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UNAIDS - Joint United Nations Programme on HIV/AIDS
HIV and Health-Care Reform in Phayao: From Crisis to Opportunity
UNAIDS Best Practice Collection Case Study
Description of Work
UNAIDS - Joint United Nations Programme on HIV/AIDS, Geneva, April 2000, 107 pp

Reproduced with the kind permisison of UNAIDS.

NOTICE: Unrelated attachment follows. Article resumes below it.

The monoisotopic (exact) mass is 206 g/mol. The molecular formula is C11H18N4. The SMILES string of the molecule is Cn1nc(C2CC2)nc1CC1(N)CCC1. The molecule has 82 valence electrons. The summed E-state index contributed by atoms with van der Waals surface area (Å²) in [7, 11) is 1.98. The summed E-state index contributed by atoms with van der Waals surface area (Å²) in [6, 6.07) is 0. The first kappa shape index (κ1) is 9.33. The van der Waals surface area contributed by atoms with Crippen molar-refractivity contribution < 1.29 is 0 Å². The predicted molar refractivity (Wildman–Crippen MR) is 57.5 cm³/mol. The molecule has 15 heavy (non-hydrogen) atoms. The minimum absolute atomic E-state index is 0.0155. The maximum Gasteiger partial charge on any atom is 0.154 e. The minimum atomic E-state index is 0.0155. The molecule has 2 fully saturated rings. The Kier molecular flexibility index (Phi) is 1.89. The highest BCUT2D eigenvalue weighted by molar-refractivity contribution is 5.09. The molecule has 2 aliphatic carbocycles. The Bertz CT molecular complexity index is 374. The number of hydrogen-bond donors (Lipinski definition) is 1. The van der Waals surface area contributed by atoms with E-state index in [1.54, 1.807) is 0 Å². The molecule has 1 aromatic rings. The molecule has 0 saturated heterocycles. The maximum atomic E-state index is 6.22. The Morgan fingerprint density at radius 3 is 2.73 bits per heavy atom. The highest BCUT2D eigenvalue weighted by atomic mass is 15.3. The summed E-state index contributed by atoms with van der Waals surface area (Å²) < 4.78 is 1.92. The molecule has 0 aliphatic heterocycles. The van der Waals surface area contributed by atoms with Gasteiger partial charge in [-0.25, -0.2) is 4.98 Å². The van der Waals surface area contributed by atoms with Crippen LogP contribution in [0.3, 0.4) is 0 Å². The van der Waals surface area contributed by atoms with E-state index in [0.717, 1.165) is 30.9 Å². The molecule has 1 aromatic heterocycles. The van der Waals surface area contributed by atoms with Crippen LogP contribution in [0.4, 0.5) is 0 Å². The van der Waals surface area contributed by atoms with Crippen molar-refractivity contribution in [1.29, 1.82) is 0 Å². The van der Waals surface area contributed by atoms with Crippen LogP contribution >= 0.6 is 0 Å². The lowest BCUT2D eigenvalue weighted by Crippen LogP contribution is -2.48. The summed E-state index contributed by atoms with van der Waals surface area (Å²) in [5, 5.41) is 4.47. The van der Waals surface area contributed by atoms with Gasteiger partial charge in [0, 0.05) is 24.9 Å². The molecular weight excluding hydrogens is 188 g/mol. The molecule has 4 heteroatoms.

" What is the secret behind the observed progress on HIV/AIDS in Northern Thailand? While at first, HIV/AIDS hit people in Phayao Province (population 500,000) very severely, they have responded in remarkable fashion. HIV seroprevalence among pregnant women decreased from 11 per cent in 1992, to 4.9 per cent in 1997. Among military conscripts, HIV seroprevalence decreased from 20 per cent in 1992 to around five to seven per cent in 1997. In 1997, 66 per cent of male workers declared consistent condom use with commercial sex workers. Use of commercial sex services seems to have decreased, as shown by the decrease of the number of direct and indirect commercial sex establishments, and by parallel decreases in the total number of commercial sex workers. Communities are adapting their culture to the presence of HIV/AIDS. People with HIV/AIDS recognize that the quality of their lives has improved. Governmental and nongovernmental agencies have been very active: in 1996, Phayao Province allocated two US$ per capita to 75 projects in response to HIV/AIDS. In 1994, it set up the Phayao AIDS Action Centre (PAAC) to help implement a multisectoral response. What main lesson did Phayao Province learn over the past ten years? The outcome of the battle against AIDS is decided within the community. People, not institutions, ultimately decide whether to adapt their sexual, economic and social behaviour to the advent of AIDS. Governmental and nongovernmental organizations can only influence, either constraining or facilitating, people’s responses to HIV and AIDS. Hence, their single most important role is to strengthen the capacity of people to assess how AIDS affects their lives, to act if needed, and to learn from their actions. Supporting communities in such a process represents a major challenge to institutions involved. The PAAC considers that the following institutional factors may have contributed to progress over the past ten years: 1) the combination of short-term action to reduce risk and longer term action to reduce vulnerability, 2) the establishment of partnerships across sectors whereby planning, decision making and resources are shared, 3) the continuous adaptation of strategy as the province was learning how to deal with AIDS, and 4) a human development strategy emphasising not only technical skills but client-oriented attitudes as well."

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